I was so excited when I was offered a sit-down, office job almost ten years ago. What I didn’t realize was my eating habits should have changed to support my new, sedentary lifestyle.I continued to rationalize as the pounds came on, and I would avoid cameras, scales, and mirrors. My energy was depleted, and I started to realize I didn’t have the energy to do even the simple tasks of daily life, much less to have hobbies or interests.I’d order a large pizza on Sundays and eat the whole thing by myself while watching TV. My dog and I both gained weight because I wasn’t getting out much.

Last October, I caught a cold that wouldn’t go away. I had four trips to the doctor and tried a variety of medication. The last trip was the day after Christmas, when I saw that I weighed 222 pounds.I wanted to cry.How did I get this bad?This wasn’t the way I wanted to spend the rest of my life. That was when I found Greater Orlando Medical Weight Loss. I was a little skeptical at first. I had tried and failed Medifast, Weight Watchers, and making changes on my own. Could they really help? Could I stay motivated? How would this time be different?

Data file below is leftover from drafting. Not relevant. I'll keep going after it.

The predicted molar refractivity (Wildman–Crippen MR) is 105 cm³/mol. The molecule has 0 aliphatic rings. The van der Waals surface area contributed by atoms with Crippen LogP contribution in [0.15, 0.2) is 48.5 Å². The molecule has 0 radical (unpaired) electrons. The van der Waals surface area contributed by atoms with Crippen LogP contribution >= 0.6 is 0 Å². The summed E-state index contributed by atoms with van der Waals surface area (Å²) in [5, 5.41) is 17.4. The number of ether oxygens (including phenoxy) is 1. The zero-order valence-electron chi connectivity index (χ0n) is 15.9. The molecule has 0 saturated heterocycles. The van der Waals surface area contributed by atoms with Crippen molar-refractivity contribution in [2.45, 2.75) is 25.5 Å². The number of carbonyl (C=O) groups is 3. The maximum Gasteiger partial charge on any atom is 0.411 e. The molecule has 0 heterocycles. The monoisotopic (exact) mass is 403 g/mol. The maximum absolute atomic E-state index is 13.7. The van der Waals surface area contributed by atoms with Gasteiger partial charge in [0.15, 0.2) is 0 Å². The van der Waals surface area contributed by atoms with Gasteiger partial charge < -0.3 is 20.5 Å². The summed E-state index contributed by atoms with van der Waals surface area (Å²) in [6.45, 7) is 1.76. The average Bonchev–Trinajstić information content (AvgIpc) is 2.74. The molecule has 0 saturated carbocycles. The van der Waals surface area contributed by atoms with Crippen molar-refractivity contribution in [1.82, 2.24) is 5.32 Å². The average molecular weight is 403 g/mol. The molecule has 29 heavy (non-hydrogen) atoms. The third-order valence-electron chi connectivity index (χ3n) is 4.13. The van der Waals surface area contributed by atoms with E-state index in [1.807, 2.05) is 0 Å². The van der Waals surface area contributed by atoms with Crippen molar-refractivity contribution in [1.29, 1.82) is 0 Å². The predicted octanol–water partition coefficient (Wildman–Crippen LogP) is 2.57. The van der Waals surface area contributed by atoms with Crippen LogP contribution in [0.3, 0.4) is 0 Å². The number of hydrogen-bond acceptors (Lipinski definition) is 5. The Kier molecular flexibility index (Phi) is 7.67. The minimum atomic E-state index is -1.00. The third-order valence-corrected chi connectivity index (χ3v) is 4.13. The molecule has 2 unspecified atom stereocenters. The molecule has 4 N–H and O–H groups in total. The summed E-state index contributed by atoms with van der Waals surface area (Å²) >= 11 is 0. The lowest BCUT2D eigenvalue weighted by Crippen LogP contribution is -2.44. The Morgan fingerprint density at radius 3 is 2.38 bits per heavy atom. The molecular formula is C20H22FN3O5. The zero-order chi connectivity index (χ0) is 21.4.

This time IT was different. The support from Terri and Madeline has been phenomenal, and the approach was easy to follow. They’ve been so helpful and supportive throughout this journey. I’ve lost over 80 pounds in eight months, and my dog is looking healthy too! I love having energy to go places and do things I’ve started cooking and trying new foods, running, learning Korean (my godson is Korean), and I just enrolled in swimming lessons!

Success Story – Karen Michael

My weight has yo-yoed up and down since I was in college. I gained the usual college 15 and extra weight with the birth of each of my three children which remained attached to me for the following 20 plus years. I have been on every weight loss program out there at one time or another. I would be fairly successful on some of these programs but always gained the weight back, plus a few extra pounds, very quickly.
I am now working for a company that has a health initiative every year around this time. My blood work last year showed high cholesterol and high blood pressure for the first time. I knew that I had to do something about the extra weight I had put on. I talked to Dr. Cruz, my primary care physician, that day, about his weight loss program and signed up for a consultation that week. I began the program and was coached weekly by the terrific ladies at Dr. Cruz’s office. Terri, Madeline and Brenda have become friends who I look forward to seeing every week.